Presentation is loading. Please wait.

Presentation is loading. Please wait.

Fall 2009. Unit 2. Development Module 8: Typography & Design.

Similar presentations

Presentation on theme: "Fall 2009. Unit 2. Development Module 8: Typography & Design."— Presentation transcript:

1 Fall 2009

2 Unit 2. Development Module 8: Typography & Design

3 Key Terms Typography – The art of letterform Instructional Typography – using letters, words, and passages of text to communicate instructional messages Typeface – Formal definition of alphabetical and numerical characters that are unified by consistent visual properties; type is synonymous with typeface Font – A computer-generated typeface for a specific point size; recent interpretation to mean typeface Type Family – The complete array of typeface; e.g., Arial, Times New Roman, Comic Sans Serif, etc. Text – The main body of written or printed material; excludes footnotes, appendices, display elements, etc. Legibility – Degree of ease of reading short segments (bursts) of text Readability – Degree of ease of reading long passages/sections of text Module 8. Type and Typography3

4 The Power of Type Create chunks of information to facilitate comprehension, understanding od directions, procedures, etc. Complex type can express emotion, enhance a message Type has organizational and communicative power Facilitates contrast, alignment, repetition, and proximity Module 8. Type and Typography4

5 Classifications of Type Classifications of type/fonts is based upon the characteristics of the anatomy of each Type is classified into six groups: 1.Black Letter 2.Roman 3.Square Serif 4.Sans Serif 5.Script 6.Decorative Module 8. Type and Typography5

6 Classifications of Type: Black Letter One of the oldest type faces Limited application in instruction Primarily used for decoration D rop-cap letters Old Century Module 8. Type and Typography 6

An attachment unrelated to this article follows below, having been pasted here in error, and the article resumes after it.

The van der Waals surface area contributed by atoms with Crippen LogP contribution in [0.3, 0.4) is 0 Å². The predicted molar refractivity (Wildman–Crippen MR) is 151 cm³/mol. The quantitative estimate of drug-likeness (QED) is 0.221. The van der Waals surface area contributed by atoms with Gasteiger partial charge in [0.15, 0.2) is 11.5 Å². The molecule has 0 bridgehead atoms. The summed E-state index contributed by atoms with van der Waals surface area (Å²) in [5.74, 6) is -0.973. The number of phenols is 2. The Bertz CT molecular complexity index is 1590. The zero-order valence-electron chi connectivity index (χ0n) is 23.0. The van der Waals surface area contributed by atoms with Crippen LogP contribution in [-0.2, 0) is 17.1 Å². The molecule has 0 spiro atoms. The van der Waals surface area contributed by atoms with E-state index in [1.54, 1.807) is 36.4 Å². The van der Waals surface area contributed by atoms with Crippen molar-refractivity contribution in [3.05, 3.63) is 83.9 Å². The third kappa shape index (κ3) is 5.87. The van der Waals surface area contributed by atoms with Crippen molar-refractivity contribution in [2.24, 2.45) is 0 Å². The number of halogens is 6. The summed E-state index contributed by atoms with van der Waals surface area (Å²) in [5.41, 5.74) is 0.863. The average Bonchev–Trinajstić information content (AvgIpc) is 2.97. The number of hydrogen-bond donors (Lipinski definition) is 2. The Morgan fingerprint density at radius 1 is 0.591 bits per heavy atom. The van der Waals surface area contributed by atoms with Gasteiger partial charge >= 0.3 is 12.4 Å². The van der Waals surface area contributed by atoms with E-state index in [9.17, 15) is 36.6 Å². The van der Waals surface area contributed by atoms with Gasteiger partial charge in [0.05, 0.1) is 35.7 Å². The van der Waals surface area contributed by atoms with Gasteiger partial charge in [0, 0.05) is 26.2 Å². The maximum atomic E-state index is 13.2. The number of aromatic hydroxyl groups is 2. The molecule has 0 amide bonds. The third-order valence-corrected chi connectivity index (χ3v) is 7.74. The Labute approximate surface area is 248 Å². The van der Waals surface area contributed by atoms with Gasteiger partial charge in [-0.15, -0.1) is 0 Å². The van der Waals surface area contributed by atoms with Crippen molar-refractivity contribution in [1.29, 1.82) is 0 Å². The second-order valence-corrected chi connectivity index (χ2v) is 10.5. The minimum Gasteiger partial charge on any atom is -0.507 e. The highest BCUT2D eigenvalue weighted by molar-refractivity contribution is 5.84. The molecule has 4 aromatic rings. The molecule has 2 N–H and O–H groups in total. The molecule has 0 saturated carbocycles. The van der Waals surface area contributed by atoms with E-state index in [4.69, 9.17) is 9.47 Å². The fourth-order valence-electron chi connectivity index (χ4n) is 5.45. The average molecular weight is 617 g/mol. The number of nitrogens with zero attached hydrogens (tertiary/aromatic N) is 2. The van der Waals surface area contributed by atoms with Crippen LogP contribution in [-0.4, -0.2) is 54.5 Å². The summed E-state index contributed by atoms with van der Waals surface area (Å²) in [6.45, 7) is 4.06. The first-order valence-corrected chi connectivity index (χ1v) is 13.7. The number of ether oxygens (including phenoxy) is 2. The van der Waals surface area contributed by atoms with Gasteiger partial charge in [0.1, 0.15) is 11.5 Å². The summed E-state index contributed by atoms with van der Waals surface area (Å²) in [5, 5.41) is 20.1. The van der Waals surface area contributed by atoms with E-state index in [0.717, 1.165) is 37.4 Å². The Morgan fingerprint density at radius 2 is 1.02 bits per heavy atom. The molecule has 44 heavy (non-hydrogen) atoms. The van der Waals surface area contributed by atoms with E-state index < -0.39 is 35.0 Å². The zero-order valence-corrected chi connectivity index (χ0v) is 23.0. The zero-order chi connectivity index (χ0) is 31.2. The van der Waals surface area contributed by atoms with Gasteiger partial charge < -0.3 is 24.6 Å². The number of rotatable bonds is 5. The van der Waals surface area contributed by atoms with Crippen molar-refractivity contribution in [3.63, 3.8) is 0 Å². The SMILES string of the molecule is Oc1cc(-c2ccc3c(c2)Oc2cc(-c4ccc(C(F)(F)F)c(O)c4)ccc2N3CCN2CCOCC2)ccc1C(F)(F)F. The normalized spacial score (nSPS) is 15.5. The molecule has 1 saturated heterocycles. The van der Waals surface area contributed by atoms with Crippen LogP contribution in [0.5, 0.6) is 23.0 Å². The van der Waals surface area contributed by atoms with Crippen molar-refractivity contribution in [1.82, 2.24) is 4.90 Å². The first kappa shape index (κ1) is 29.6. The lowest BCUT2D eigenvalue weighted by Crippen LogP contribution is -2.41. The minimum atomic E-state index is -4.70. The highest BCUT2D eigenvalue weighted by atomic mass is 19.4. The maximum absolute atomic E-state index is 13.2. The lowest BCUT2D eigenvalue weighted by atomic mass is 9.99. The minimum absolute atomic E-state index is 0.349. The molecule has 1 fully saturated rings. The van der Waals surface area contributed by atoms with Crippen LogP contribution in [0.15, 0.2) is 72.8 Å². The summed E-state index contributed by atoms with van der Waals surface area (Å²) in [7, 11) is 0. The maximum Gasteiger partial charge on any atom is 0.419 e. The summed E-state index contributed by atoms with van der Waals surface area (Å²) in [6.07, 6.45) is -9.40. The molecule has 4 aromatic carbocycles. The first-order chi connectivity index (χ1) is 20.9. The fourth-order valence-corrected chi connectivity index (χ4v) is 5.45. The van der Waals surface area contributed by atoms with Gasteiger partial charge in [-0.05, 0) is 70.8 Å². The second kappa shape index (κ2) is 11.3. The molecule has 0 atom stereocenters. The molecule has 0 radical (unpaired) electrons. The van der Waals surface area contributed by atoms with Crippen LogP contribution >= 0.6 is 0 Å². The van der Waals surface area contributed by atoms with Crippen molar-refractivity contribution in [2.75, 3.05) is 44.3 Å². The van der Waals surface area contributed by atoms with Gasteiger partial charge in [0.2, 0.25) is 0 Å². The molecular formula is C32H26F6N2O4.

7 Classifications of Type: Roman - Old Style, Modern, Transitional Old Style –Considered easy to read –Widely used in instructional materials –Tapered and slanted serifs, inclined counters –Garamond, Times New Roman Modern –Striking in appearance, difficult to read in large quantities of text –Perpendicular serifs, upright counters, high contrast between lines –Bondini Transitional –Very readable –Share characteristics with Old Style and Modern –Centaur Module 8. Type and Typography7

8 Classifications of Type: Square Serif Similar to Roman typefaces Widely used in educational materials; highly readable Frequently used in children’s books Often darker than others (contrast) –Century –Georgia (web) Module 8. Type and Typography8

9 Classifications of Type: Sans Serif Literally means “without serifs” Considered by some to be more legible for computer-based instruction & presentation than serif types Frequently used as headings in all types of instructional materials –Franklin Gothic –Trebuchet (screen display) –Verdana (screen display) Module 8. Type and Typography9

10 Classifications of Type: Script Limited application in instructional materials: difficult to read in text Used to designate different voice Certificates, designate historical periods, ornamentation Cursive –Brush Script –Lucida calligraphy –Freestyle Script Module 8. Type and Typography10